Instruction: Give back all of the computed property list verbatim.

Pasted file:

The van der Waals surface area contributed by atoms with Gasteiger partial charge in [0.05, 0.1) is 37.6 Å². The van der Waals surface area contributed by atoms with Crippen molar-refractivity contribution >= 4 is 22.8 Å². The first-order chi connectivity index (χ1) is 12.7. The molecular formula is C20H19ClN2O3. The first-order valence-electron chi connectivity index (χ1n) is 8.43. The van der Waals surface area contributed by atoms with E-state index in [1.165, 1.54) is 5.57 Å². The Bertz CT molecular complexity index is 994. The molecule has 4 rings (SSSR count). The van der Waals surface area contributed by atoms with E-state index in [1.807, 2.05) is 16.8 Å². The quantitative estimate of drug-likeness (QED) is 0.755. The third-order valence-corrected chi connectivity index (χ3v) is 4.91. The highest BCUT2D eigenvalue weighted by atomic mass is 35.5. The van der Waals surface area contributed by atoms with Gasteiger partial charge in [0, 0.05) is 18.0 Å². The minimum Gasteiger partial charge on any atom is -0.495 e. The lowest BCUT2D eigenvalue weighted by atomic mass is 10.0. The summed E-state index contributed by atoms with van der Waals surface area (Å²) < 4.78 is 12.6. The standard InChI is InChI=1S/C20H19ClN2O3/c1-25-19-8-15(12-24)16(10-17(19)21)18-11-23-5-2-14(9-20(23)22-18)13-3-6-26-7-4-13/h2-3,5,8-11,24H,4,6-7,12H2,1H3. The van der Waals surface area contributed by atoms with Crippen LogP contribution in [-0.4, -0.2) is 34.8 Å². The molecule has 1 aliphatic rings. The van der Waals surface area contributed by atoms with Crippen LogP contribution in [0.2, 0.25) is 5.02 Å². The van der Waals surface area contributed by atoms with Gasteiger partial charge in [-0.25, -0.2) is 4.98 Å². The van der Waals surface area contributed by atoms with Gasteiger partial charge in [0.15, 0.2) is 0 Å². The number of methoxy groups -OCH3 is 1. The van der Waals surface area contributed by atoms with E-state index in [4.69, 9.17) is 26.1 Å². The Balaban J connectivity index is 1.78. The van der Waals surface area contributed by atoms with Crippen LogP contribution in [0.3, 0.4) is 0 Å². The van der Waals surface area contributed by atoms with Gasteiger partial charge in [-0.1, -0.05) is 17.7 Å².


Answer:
The van der Waals surface area contributed by atoms with Gasteiger partial charge in [0.05, 0.1) is 37.6 Å². The van der Waals surface area contributed by atoms with Crippen molar-refractivity contribution >= 4 is 22.8 Å². The first-order chi connectivity index (χ1) is 12.7. The molecular formula is C20H19ClN2O3. The first-order valence-electron chi connectivity index (χ1n) is 8.43. The van der Waals surface area contributed by atoms with E-state index in [1.165, 1.54) is 5.57 Å². The Bertz CT molecular complexity index is 994. The molecule has 4 rings (SSSR count). The van der Waals surface area contributed by atoms with E-state index in [1.807, 2.05) is 16.8 Å². The quantitative estimate of drug-likeness (QED) is 0.755. The third-order valence-corrected chi connectivity index (χ3v) is 4.91. The highest BCUT2D eigenvalue weighted by atomic mass is 35.5. The van der Waals surface area contributed by atoms with Gasteiger partial charge in [0, 0.05) is 18.0 Å². The minimum Gasteiger partial charge on any atom is -0.495 e. The lowest BCUT2D eigenvalue weighted by atomic mass is 10.0. The summed E-state index contributed by atoms with van der Waals surface area (Å²) < 4.78 is 12.6. The standard InChI is InChI=1S/C20H19ClN2O3/c1-25-19-8-15(12-24)16(10-17(19)21)18-11-23-5-2-14(9-20(23)22-18)13-3-6-26-7-4-13/h2-3,5,8-11,24H,4,6-7,12H2,1H3. The van der Waals surface area contributed by atoms with Crippen LogP contribution in [-0.4, -0.2) is 34.8 Å². The molecule has 1 aliphatic rings. The van der Waals surface area contributed by atoms with Crippen LogP contribution in [0.2, 0.25) is 5.02 Å². The van der Waals surface area contributed by atoms with Gasteiger partial charge in [-0.25, -0.2) is 4.98 Å². The van der Waals surface area contributed by atoms with Gasteiger partial charge in [0.15, 0.2) is 0 Å². The number of methoxy groups -OCH3 is 1. The van der Waals surface area contributed by atoms with E-state index in [4.69, 9.17) is 26.1 Å². The Balaban J connectivity index is 1.78. The van der Waals surface area contributed by atoms with Crippen LogP contribution in [0.3, 0.4) is 0 Å². The van der Waals surface area contributed by atoms with Gasteiger partial charge in [-0.1, -0.05) is 17.7 Å².